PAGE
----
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Background: Binge eating disorder (BED) is the most common eating disorder. It has a detrimental effect on individual’s health and well-being, as it may lead to obesity, depressive symptoms and substance abuse. Onset of eating disorder symptoms, including binge eating, is typically in adolescence. It is estimated that up to 5% of adolescents may binge eat occasionally, including both girls and boys, with 1-2% meeting the diagnostic criteria for BED. Yet, knowledge about BED is relatively sparse, particularly among adolescents.

Research among adults using Experience Sampling (ES) to assess daily emotions and activities suggest that mood changes precede binge eating episodes among BED patients. Although it is arguable that the same underlying processes apply to adolescents, this assumption clearly needs to be verified. There is also a need to identify risk factors for the onset and progression of binge eating symptoms, and to further investigate the preliminary evidence on gender-specific risk pathways. Such information is needed to define individualized treatment targets, and to provide an evidence-base for BED treatment in adolescence, which is now substantially based on a few adult clinical samples.



• To describe the prevalence, developmental course and correlates of subclinical binge eating symptomatology in adolescence;

• To develop and evaluate an ES app for adolescents with binge eating symptoms;

• Using the ES app to unravel which emotional and situational factors immediately precede (sub)clinical binge eating episodes in community and treatment seeking samples;

• To examine whether the ES app is a useful tool in BED treatment.

We hypothesize that binge eating occurs relatively frequently in both female and male adolescents, with gender and sociodemographic differences in the presentation of eating disorder symptomatology. Using ES in clinical and non-clinical samples, we expect to find that stress-inducing situations and negative affect (indicated by self-reported anger, fear, and sadness, and increases in heart rate) precede binge eating episodes among adolescents. We also expect that the ES app is a practical and informative tool for treatment among adolescents with BED.


Design and methods: The project consists of three unique parts with different designs and study populations, each fully matched to the research questions and contributing to improved knowledge on BED and individualising interventions using modern eHealth technology.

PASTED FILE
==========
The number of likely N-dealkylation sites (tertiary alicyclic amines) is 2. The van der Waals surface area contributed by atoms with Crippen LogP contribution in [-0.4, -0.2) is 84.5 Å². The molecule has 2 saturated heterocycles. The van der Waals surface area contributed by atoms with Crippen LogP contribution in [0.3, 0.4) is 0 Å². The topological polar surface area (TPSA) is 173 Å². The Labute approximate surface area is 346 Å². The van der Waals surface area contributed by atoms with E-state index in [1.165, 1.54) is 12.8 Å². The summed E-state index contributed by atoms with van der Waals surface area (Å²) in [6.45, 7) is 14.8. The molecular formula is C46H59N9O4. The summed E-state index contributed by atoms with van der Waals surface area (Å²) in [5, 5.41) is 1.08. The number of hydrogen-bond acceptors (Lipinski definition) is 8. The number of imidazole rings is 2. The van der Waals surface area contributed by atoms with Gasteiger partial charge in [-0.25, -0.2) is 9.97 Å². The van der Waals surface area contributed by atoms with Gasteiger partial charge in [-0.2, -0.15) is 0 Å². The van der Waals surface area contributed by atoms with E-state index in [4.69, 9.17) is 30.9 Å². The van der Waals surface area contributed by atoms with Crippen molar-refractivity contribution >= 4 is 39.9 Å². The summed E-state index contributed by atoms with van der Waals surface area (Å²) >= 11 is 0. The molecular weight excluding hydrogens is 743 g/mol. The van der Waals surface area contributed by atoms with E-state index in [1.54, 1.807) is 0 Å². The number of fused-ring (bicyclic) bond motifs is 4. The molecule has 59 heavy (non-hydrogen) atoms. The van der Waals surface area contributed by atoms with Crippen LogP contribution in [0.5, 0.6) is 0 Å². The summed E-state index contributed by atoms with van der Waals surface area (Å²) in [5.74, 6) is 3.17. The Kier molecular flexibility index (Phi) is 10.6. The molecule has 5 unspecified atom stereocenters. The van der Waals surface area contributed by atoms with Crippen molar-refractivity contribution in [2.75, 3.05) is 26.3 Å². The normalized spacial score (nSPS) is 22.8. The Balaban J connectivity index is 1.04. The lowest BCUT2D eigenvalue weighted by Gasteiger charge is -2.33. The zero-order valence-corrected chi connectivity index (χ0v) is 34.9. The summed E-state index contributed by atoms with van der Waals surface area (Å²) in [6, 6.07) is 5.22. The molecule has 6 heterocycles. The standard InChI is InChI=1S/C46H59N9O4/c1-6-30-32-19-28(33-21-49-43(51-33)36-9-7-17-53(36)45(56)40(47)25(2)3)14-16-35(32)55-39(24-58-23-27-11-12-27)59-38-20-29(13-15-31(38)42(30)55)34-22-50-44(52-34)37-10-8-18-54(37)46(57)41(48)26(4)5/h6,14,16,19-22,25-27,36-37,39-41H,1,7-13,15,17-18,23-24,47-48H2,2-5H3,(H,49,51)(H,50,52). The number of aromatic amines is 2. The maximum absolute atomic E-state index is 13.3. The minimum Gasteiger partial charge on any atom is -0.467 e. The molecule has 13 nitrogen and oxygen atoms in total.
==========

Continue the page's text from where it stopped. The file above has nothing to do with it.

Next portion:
Study 1 is embedded in the Generation R Study in which self-reported information on binge eating is obtained among 13-14 year olds (N˜5000). These data are used to describe the prevalence of subclinical binge eating in a population-based sample, and to identify risk factors (e.g. gender, sociodemographics, mental health, overweight) for the onset and poor developmental course of binge eating. Of note, given the large underrepresentation of males in clinical samples, our population-based design is well-suited to elucidate gender differences in binge eating symptoms.

Study 2 is conducted in a subsample of Generation R participants who reported the occurrence of binge eating episodes. These adolescents are invited to participate in an ES study (N˜165). We will develop a smartphone app for adolescents containing a short assessment of current activities, emotions, and binge eating, and a heart rate assessment. In two 5-day periods, adolescents fill out this assessment about 4-5 times daily, either after a randomly-timed signal or when a binge occurs.

Study 3 is conducted in a clinical sample of adolescents aged 13-18 years diagnosed with BED, recruited via psychiatric and obesity clinics. This sample (N˜100) receives treatment as usual during which the ES app is used to improve awareness of binge triggers and to monitor therapy effects. The sampled data (and Study 2 data) are used to examine which factors immediately precede binge eating episodes. Then, in a qualitative study among therapists and adolescents, we evaluate the value and practical use of the app as a therapeutic tool.


Relevance: Understanding of the aetiology and presentation of binge eating as early as symptoms emerge contributes to identifying potential treatment targets and high-risk groups that may benefit from screening and early interventions. As such, the development of chronic full syndrome BED and associated comorbidities can be prevented. The use of ES among adolescents is exceptional, also in the field of eating disorders, but has high potential to shorten and improve treatment by individualizing therapy.


Project group: This unique multidisciplinary project is led by dr. Pauline Jansen. She has an excellent track record in research at the intersection of different disciplines. In this project, she unites researchers and clinicians, with many of whom she has worked with successfully in the past. Each project member has specific expertise uniquely contributing to the successfulness of this project.

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